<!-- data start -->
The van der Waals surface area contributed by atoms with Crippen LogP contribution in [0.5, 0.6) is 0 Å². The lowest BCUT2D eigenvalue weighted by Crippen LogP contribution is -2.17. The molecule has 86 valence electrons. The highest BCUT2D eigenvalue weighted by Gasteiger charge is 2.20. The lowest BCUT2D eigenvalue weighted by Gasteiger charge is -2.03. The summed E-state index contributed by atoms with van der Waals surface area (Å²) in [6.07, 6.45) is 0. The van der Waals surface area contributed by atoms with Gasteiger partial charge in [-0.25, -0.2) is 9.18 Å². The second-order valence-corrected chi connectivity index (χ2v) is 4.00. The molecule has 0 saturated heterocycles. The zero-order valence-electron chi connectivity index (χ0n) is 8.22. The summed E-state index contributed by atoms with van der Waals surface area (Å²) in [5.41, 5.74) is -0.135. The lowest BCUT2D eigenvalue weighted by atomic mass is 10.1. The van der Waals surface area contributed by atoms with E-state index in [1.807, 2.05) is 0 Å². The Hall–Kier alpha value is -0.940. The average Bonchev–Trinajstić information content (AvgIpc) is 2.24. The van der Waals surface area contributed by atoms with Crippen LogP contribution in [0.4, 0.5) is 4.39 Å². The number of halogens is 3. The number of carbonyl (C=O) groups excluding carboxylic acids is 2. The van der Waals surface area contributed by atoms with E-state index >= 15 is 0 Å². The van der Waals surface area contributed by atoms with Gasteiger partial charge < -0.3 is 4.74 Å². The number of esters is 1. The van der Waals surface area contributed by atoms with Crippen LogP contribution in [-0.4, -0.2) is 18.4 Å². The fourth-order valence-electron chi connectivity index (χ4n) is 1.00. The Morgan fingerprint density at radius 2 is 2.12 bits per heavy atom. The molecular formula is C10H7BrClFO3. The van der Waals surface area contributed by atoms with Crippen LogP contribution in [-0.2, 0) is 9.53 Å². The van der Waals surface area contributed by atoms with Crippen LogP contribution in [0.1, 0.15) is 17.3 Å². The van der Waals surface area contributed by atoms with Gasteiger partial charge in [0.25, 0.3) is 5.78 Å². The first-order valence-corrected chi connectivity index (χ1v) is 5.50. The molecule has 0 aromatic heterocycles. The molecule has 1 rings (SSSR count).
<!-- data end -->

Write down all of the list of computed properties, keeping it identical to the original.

The van der Waals surface area contributed by atoms with Crippen LogP contribution in [0.5, 0.6) is 0 Å². The lowest BCUT2D eigenvalue weighted by Crippen LogP contribution is -2.17. The molecule has 86 valence electrons. The highest BCUT2D eigenvalue weighted by Gasteiger charge is 2.20. The lowest BCUT2D eigenvalue weighted by Gasteiger charge is -2.03. The summed E-state index contributed by atoms with van der Waals surface area (Å²) in [6.07, 6.45) is 0. The van der Waals surface area contributed by atoms with Gasteiger partial charge in [-0.25, -0.2) is 9.18 Å². The second-order valence-corrected chi connectivity index (χ2v) is 4.00. The molecule has 0 saturated heterocycles. The zero-order valence-electron chi connectivity index (χ0n) is 8.22. The summed E-state index contributed by atoms with van der Waals surface area (Å²) in [5.41, 5.74) is -0.135. The lowest BCUT2D eigenvalue weighted by atomic mass is 10.1. The van der Waals surface area contributed by atoms with E-state index in [1.807, 2.05) is 0 Å². The Hall–Kier alpha value is -0.940. The average Bonchev–Trinajstić information content (AvgIpc) is 2.24. The van der Waals surface area contributed by atoms with Crippen LogP contribution in [0.4, 0.5) is 4.39 Å². The number of halogens is 3. The number of carbonyl (C=O) groups excluding carboxylic acids is 2. The van der Waals surface area contributed by atoms with E-state index >= 15 is 0 Å². The van der Waals surface area contributed by atoms with Gasteiger partial charge < -0.3 is 4.74 Å². The number of esters is 1. The van der Waals surface area contributed by atoms with Crippen LogP contribution in [-0.4, -0.2) is 18.4 Å². The fourth-order valence-electron chi connectivity index (χ4n) is 1.00. The Morgan fingerprint density at radius 2 is 2.12 bits per heavy atom. The molecular formula is C10H7BrClFO3. The van der Waals surface area contributed by atoms with Crippen LogP contribution in [-0.2, 0) is 9.53 Å². The van der Waals surface area contributed by atoms with Crippen LogP contribution in [0.1, 0.15) is 17.3 Å². The van der Waals surface area contributed by atoms with Gasteiger partial charge in [0.25, 0.3) is 5.78 Å². The first-order valence-corrected chi connectivity index (χ1v) is 5.50. The molecule has 0 aromatic heterocycles. The molecule has 1 rings (SSSR count).